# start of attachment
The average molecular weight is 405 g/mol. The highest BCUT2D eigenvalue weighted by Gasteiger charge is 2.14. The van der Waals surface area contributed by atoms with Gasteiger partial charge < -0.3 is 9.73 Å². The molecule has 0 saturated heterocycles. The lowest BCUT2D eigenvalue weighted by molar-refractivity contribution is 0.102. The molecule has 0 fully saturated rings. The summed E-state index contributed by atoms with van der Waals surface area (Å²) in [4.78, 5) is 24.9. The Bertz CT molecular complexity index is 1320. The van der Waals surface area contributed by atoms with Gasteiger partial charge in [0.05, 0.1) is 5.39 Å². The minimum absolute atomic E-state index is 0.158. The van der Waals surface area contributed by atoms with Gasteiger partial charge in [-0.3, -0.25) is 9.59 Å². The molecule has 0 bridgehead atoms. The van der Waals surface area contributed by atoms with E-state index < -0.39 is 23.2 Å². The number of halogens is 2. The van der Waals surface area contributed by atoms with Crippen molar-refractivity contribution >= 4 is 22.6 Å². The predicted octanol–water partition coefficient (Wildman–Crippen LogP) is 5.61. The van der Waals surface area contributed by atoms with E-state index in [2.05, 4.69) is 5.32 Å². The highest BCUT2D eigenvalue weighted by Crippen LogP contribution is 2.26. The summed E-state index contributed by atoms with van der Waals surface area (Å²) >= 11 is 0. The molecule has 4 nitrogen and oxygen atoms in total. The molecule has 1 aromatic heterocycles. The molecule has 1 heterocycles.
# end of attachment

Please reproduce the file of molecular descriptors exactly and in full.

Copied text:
The average molecular weight is 405 g/mol. The highest BCUT2D eigenvalue weighted by Gasteiger charge is 2.14. The van der Waals surface area contributed by atoms with Gasteiger partial charge < -0.3 is 9.73 Å². The molecule has 0 saturated heterocycles. The lowest BCUT2D eigenvalue weighted by molar-refractivity contribution is 0.102. The molecule has 0 fully saturated rings. The summed E-state index contributed by atoms with van der Waals surface area (Å²) in [4.78, 5) is 24.9. The Bertz CT molecular complexity index is 1320. The van der Waals surface area contributed by atoms with Gasteiger partial charge in [0.05, 0.1) is 5.39 Å². The minimum absolute atomic E-state index is 0.158. The van der Waals surface area contributed by atoms with Gasteiger partial charge in [-0.3, -0.25) is 9.59 Å². The molecule has 0 bridgehead atoms. The van der Waals surface area contributed by atoms with E-state index < -0.39 is 23.2 Å². The number of halogens is 2. The van der Waals surface area contributed by atoms with Crippen molar-refractivity contribution >= 4 is 22.6 Å². The predicted octanol–water partition coefficient (Wildman–Crippen LogP) is 5.61. The van der Waals surface area contributed by atoms with E-state index in [2.05, 4.69) is 5.32 Å². The highest BCUT2D eigenvalue weighted by Crippen LogP contribution is 2.26. The summed E-state index contributed by atoms with van der Waals surface area (Å²) >= 11 is 0. The molecule has 4 nitrogen and oxygen atoms in total. The molecule has 1 aromatic heterocycles. The molecule has 1 heterocycles.